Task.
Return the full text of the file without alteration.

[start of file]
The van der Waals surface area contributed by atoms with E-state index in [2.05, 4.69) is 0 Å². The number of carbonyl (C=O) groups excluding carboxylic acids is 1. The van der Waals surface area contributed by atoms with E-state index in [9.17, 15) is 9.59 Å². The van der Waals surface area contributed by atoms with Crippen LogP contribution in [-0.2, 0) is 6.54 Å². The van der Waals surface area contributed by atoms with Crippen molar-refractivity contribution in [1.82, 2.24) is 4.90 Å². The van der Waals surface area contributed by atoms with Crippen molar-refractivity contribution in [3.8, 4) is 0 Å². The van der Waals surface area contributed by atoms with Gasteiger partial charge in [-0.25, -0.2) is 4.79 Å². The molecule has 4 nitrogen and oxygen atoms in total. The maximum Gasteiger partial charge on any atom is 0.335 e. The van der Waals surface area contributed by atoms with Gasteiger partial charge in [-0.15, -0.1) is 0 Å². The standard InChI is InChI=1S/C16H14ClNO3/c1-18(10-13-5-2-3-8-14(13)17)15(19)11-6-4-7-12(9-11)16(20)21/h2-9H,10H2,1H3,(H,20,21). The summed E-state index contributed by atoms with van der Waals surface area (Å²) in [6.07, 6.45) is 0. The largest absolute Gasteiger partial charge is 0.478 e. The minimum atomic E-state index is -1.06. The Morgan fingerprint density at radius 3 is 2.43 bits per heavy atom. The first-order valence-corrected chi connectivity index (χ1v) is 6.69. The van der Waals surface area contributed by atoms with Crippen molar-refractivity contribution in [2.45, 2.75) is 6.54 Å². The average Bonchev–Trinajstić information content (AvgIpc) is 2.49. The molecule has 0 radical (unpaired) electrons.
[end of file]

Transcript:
The van der Waals surface area contributed by atoms with E-state index in [2.05, 4.69) is 0 Å². The number of carbonyl (C=O) groups excluding carboxylic acids is 1. The van der Waals surface area contributed by atoms with E-state index in [9.17, 15) is 9.59 Å². The van der Waals surface area contributed by atoms with Crippen LogP contribution in [-0.2, 0) is 6.54 Å². The van der Waals surface area contributed by atoms with Crippen molar-refractivity contribution in [1.82, 2.24) is 4.90 Å². The van der Waals surface area contributed by atoms with Crippen molar-refractivity contribution in [3.8, 4) is 0 Å². The van der Waals surface area contributed by atoms with Gasteiger partial charge in [-0.25, -0.2) is 4.79 Å². The molecule has 4 nitrogen and oxygen atoms in total. The maximum Gasteiger partial charge on any atom is 0.335 e. The van der Waals surface area contributed by atoms with Gasteiger partial charge in [-0.15, -0.1) is 0 Å². The standard InChI is InChI=1S/C16H14ClNO3/c1-18(10-13-5-2-3-8-14(13)17)15(19)11-6-4-7-12(9-11)16(20)21/h2-9H,10H2,1H3,(H,20,21). The summed E-state index contributed by atoms with van der Waals surface area (Å²) in [6.07, 6.45) is 0. The largest absolute Gasteiger partial charge is 0.478 e. The minimum atomic E-state index is -1.06. The Morgan fingerprint density at radius 3 is 2.43 bits per heavy atom. The first-order valence-corrected chi connectivity index (χ1v) is 6.69. The van der Waals surface area contributed by atoms with Crippen molar-refractivity contribution in [2.45, 2.75) is 6.54 Å². The average Bonchev–Trinajstić information content (AvgIpc) is 2.49. The molecule has 0 radical (unpaired) electrons.